Director: Edwin S. Porter
While this is far from the first Edison film, it seems like the best place to start a discussion of the Studio, as it was undeniably their biggest blockbuster hit. It represents a high-water mark for the studio in terms of innovation and artistic success as well, I’d say. It was directed by Edwin S. Porter, who was in charge of motion picture production at Edison and was its main director from 1899 until 1909. At this point, due to Edison’s patent lawsuits against rivals, Porter had a claim as “the” legitimate American filmmaker. In this movie, he shows himself a master of early film narrative, a rival for Méliès, whose masterpiece “A Trip to the Moon” came out the previous year. “The Great Train Robbery” is in many ways more sophisticated, in its use of moving camera, clever editing, and realistic action sequences, although it lacks the elaborate set pieces and camera trickery of Méliès. There’s an ongoing debate as to whether or not to call this “the first Western” or even if it’s a Western at all, since trains were robbed by men on horseback in the East as late as 1903. To me, it feels like a proto-Western anyway, due to the costumes, the style of action which closely follows “Wild West Shows” of the period and the theme of desperate bandits against a posse of lawful gunmen. If it wasn’t the first, it was surely influential on the Western genre that followed.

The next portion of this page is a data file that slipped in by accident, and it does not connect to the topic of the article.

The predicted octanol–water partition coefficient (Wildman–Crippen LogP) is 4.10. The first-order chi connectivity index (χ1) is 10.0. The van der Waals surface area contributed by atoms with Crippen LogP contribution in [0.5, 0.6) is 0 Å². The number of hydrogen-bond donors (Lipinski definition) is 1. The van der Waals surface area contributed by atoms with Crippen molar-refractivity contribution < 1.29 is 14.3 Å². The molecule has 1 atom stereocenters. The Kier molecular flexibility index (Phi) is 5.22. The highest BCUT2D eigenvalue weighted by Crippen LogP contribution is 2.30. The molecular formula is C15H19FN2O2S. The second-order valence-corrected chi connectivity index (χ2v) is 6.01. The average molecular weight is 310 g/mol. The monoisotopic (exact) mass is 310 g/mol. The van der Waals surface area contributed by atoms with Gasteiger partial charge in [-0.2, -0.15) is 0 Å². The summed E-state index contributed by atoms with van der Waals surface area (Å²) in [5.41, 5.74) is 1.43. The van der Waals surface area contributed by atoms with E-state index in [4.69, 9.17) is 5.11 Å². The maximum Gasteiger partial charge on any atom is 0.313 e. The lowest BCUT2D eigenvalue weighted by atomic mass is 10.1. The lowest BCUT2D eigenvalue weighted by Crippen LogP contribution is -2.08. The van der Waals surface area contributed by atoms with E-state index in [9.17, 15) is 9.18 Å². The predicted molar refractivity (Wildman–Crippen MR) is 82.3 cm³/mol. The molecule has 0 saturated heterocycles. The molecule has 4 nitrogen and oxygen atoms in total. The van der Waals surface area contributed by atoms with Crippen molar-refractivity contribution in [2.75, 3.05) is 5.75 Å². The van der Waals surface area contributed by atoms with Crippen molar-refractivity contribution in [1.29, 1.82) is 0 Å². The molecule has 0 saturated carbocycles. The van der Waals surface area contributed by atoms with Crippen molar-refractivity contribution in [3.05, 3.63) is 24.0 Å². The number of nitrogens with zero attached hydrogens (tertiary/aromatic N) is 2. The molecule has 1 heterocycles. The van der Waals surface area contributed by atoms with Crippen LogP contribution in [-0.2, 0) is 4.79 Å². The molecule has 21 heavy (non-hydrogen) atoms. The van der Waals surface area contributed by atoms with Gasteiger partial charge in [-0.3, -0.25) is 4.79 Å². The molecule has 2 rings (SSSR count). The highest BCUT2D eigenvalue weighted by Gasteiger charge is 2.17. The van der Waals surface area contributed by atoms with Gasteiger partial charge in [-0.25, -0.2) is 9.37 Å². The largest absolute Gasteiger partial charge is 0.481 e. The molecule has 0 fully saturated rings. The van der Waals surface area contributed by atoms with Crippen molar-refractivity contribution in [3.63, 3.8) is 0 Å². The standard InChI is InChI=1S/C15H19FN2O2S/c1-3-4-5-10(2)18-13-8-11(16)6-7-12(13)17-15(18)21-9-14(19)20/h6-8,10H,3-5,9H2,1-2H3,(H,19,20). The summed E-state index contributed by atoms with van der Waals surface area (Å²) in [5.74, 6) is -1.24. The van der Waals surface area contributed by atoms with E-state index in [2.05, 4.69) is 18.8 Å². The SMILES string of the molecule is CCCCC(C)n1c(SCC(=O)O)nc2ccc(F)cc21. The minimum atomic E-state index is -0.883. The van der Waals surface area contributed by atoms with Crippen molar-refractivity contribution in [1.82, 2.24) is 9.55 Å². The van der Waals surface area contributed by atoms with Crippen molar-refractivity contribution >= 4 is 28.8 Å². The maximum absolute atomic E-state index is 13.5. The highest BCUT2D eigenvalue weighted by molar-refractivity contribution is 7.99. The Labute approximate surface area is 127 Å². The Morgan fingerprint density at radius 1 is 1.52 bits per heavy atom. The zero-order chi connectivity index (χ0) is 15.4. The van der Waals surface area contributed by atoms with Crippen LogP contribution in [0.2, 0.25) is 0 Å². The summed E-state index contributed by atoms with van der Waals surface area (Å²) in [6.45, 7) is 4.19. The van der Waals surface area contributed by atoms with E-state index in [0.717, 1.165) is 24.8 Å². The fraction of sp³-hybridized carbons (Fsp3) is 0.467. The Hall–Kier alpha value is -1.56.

Run Time: 12 min
You can watch it for free: here.